"When the technician leaves the room, I turn my head toward the screen to interpret neoplasms, the webs of nerves, the small lit fonts in which my pathology and/or future or future end might be written. The first tumor I ever saw was a darkness on that screen, round with a long craggy finger jutting from it.... That tumor was my own,” writes Anne Boyer in the opening of her Pulitzer Prize–winning memoir, The Undying: Pain, Vulnerability, Mortality, Medicine, Art, Time, Dreams, Data, Exhaustion, Cancer, and Care.
Title: The Undying: Pain, Vulnerability, Mortality, Medicine, Art, Time, Dreams, Data, Exhaustion, Cancer, and Care
Authors: Anne Boyer
Publisher: Farrar, Straus and Giroux
Publication Date: September 2019
Price: $27.95, hardcover, 320 pages
Anne Boyer is an acclaimed poet; however, despite accolades, the poetry business did not pay very well, nor did her teaching gig. A week after her 41st birthday, she was diagnosed with aggressive triple-negative breast cancer, a catastrophic event for a single mother living paycheck to paycheck.
In this tale of diagnosis, treatment, and survivorship, the stunning language itself makes it a worthy read for the lay public well as for cancer care professionals. Organized into eight riveting chapters and a spot-on epilogue, Ms. Boyer explores the multilevel experience of cancer from the digital age back to ancient Rome, interweaving anecdotes from other noted people who have died of cancer. These poignant and compelling vignettes add human drama and color to the pages.
Literary Figures With Cancer
In Jacqueline Susann’s groundbreaking 1966 novel, Valley of the Dolls, a character named Jennifer, terrified of a mastectomy, dies by an intentional overdose of sleeping pills after her breast cancer diagnosis. “All my life, the word cancer meant death, terror, something so horrible I’d cringe. And now I have it. The funny part is, I’m not the least bit frightened of the cancer itself, even if it turns out to be a death sentence. Just afraid of what it will do to my life.” Jaqueline Susann, diagnosed with breast cancer at age 44, died of the disease in 1974.
Ms. Boyer describes the plight of another poet, Audre Lorde, who, like Jaqueline Susann, is also diagnosed with breast cancer at the age of 44. Her riveting journey is captured in The Cancer Journals, which includes detailed accounts of her diagnosis, treatment, and call to arms: “I don’t want this to be a record of grieving only. I don’t want this to be a record only of tears…. I carry tattooed upon my heart a list of names of women who did not survive, and there is always a space for one more, my own,” wrote Ms. Lorde, who died of the disease in 1992 after a valiant and meticulously recorded 14-year battle.
An Oncologist Called Dr. Baby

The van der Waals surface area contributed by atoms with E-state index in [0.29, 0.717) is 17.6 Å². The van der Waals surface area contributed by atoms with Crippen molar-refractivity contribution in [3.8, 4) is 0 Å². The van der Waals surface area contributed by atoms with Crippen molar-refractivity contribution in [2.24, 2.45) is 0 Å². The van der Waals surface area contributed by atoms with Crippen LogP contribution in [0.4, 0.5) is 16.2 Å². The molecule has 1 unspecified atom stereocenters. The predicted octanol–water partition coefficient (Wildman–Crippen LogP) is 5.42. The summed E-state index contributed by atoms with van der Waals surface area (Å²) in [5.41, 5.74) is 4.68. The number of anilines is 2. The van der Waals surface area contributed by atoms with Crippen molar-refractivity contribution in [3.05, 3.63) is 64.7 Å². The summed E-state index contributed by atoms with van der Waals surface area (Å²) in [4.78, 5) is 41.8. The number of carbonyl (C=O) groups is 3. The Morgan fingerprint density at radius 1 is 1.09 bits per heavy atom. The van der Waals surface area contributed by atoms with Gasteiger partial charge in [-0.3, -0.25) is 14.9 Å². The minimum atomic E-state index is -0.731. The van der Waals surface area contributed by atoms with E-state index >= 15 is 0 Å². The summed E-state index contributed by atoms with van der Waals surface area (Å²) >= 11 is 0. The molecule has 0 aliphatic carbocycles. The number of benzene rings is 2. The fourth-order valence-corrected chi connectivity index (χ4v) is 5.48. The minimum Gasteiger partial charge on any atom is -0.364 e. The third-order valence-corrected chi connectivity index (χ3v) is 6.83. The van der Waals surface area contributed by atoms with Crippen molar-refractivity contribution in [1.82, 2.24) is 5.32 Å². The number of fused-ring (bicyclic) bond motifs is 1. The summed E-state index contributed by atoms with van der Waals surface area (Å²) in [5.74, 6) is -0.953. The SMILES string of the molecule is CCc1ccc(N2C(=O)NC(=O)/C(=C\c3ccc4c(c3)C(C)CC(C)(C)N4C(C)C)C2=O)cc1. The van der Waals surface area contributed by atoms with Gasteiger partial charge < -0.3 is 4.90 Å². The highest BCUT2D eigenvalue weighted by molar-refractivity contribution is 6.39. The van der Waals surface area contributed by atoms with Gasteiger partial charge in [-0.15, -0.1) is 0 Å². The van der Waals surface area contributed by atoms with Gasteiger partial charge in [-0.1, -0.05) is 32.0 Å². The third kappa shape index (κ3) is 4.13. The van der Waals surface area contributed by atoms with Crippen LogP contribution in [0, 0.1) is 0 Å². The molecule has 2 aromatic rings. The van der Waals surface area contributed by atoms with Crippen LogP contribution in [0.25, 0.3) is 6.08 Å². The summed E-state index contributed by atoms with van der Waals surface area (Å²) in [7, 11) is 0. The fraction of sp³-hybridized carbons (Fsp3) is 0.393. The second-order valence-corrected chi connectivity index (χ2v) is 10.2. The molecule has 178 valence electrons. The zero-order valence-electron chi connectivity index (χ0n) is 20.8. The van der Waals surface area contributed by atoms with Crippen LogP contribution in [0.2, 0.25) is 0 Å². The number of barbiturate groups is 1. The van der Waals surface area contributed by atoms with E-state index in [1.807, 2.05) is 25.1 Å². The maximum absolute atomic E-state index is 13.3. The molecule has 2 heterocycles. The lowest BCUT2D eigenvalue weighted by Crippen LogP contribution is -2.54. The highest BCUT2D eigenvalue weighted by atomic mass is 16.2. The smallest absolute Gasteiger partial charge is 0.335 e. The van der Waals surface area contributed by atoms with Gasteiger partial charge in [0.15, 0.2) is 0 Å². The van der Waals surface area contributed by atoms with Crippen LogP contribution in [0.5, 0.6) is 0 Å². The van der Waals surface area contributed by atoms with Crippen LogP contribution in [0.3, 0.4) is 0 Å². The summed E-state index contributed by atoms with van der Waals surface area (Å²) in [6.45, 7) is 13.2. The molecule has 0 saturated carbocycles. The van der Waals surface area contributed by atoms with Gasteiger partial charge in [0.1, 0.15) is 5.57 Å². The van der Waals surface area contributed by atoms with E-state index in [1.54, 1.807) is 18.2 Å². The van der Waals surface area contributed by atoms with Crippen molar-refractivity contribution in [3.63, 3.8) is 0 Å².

Within the poetic lamentations and digressions into the political and feminist issues surrounding breast cancer, the author delves deeply into her chemotherapy regimens, bringing piercing insight into the double-edged sword of highly toxic agents that are her only hope for survival. She nicknames her oncologist Dr. Baby because of how much he resembled a cherub.
Ms. Boyer’s beautiful writing is also imbued with delicate humor and irony. While in Dr. Baby’s office, she describes a scene that feels surreal. The author ushers the reader into the chair next to her as Dr. Baby writes in a “childish hand,” hormone receptive–positive breast cancer, explaining in painful detail there were targeted treatments for it. Then he crossed it out and wrote “HER2-positive breast cancer,” explaining again there were targeted treatments for it. Then, he wrote triple-negative, noting in a softening voice there were no targeted therapies for it. He went on to explain this cancer had the fewest treatment options and a poorer prognosis than the other cancers.
“He said it was the cancer I had and that the tumor was necrotic, which meant it was growing so quickly, it failed to build infrastructure for itself…. I didn’t agree to have a lymph node dissection or any other biopsies. I felt like there wasn’t any point to know what else was there,” writes Ms. Boyer.
Anger and Hope
“I’d survived, yet the ideological regime of cancer means that calling myself a survivor still feels like a betrayal of the dead.”— Anne Boyer
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As the author’s journey into the world of oncology intensifies, so does her anger at the medical establishment that is chartered with saving her life. “I was given Adriamycin with cyclophosphamide, a drug approved in 1959, which is a medicalized form of a chemical weapon…. Although four dose-dense rounds of it effectively eliminated many parts of me, the drug combo didn’t significantly reduce my tumor. It remained as the full measure of shadow inside the radiance of the screen,” she writes. Her later descriptions of “chemo brain” are so well drawn that, again, the reader will experience vicarious symptoms.
However, sometimes Ms. Boyer forays too deeply into an anticapitalist polemic or biting social criticism about the politics of breast cancer, but that is a small gripe in such a wonderfully drawn examination of a personal day-to-day struggle with breast cancer. “I’d survived, yet the ideological regime of cancer means that calling myself a survivor still feels like a betrayal of the dead. But I’ll admit that not a day passes in which I am not ecstatic that I still get to live,” confesses Ms. Boyer on the closing pages. This book will break your heart, make you angry, and fill you with hope. It is highly recommended for readers of The ASCO Post.